I know for a fact that I’m far from unique among writers as a big music fan. Almost every writer I know has some sort of writing playlist; many have the same habit I do of making a new playlist to fit the tones of new books or stories.
But just because I’m not unique doesn’t mean that music isn’t worth talking about in the context of writing. It’s indispensable for me. I simply cannot sit down and be productive on a manuscript without music.
On top of that, I get a lot of inspiration just listening to music. Often, it will be the tone of a song that gets me; others, it’s a line that I particularly enjoy or a really cool song title. In this vein, I thought I’d talk about some of the songs and the stories (that you can read right here on Dcafwriting!) that they inspired.
This was one of many short stories I started because of a mood that struck me. I was in a particularly melancholy mood one night, and the writing bug bit me hard. I tossed on a playlist of about a half dozen songs to see what felt right, and the answer popped out right away: “Ghost Song” by Disarmonia Mundi.
This song has long been one of my favorites from one of my favorite metal bands, particularly because it’s so different from every other song they’ve written. The versatility DM shows with “Ghost Song” is great, and it really helped me set the scene early on in Ghosts. The story took it the rest of the way from there, and I love the finished product.
All Those Yesterdays was a completely different animal from Ghosts. For one, it’s among the longest short stories I’ve ever written; for another, I really wanted to tell the story and worked on actual notes for it, which is exceedingly rare for my short fiction. The last thing I needed was a good song that would really kick things off, and Trivium—another of my favorite metal bands—was kind enough to drop a new album at just the right time. “Of All These Yesterdays” is the penultimate track on the album, and their best and hardest-hitting ballad to date.
While All Those Yesterdays took me several drafts to get to an acceptable state, I always tried to keep the tone of this song in mind. On top of that, I really struggled titling this story, and the song title was too great not to use as inspiration there, too.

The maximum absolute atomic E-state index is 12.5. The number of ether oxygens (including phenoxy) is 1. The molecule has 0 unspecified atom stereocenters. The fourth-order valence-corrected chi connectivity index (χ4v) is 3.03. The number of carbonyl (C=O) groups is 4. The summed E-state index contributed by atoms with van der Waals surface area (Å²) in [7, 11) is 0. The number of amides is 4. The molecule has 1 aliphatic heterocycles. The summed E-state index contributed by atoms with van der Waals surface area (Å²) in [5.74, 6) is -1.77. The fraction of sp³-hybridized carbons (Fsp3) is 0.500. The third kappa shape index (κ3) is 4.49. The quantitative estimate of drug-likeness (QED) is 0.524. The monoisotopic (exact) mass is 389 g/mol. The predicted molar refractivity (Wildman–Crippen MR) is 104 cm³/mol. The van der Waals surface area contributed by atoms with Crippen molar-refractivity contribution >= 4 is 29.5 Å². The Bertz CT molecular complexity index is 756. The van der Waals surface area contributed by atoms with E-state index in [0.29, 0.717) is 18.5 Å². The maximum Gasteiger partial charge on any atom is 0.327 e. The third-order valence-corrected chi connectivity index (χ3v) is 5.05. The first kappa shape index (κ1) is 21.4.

Originally and poorly titled “Watching Over Waves”, Solitaire turned into another of my favorite short stories. I got to play with surrealism for the first time, and I had a visceral scene to work from due to the folky but melancholy “The Islander” by symphonic metal giants Nightwish.
The pipes and strings really make this song great. Marco Heitala, the bassist, steps up and delivers one of his best vocal performances, as well. It was a lot of fun working on this story with “The Islander” blasting from my speakers.
Okay, so this one is kind of cheating. No one song inspired All Flames Cast—not by a long shot. But there were two songs in particular that I listened to a TON while working on this book.
The first is “Green and Blue”, from the Halo 4 Official Soundtrack. Now, if you haven’t really given the Halo soundtracks a listen, I highly recommend them. All of them (with the exception of Halo Wars) are top-tier work. Martin O’Donnell and Michael Salvatori established a truly iconic sound with the chanting and horns on the original Halo themes, and Neil Davidge took things to another level with Halo 4. “Green and Blue” is very much a mood piece, starting light and airy and building to haunting crescendo.
The second song was literally on repeat for the last two hours I spent writing the manuscript. Without spoiling any plot points, I think you can get a pretty good idea of what sort of tone I took with the ending of All Flames Cast by listening to “Sail Into the Black” by Machine Head.
From the deep chanting at the beginning, to the heartfelt and beautifully written verses, the first half of this song is perfect mood writing music. I positively love the second verse:
And all those footsteps, washed in the tides
And all those droplets, blood into wine
And all those heartaches, tears that you’ve cried
And all those mistakes, washed in the tides
Washed in the tides
The second half of the song hits like breaking waves, in keeping with the imagery so far, and the guitar solo is perfect. Finishing with the raucous “whoa-oh-oooh”s and then back to the dark chanting just puts the icing on the cake. “Sail Into the Black” is now inextricably linked to AFC, and Chronicle of the Sons in general.
And I love it for that.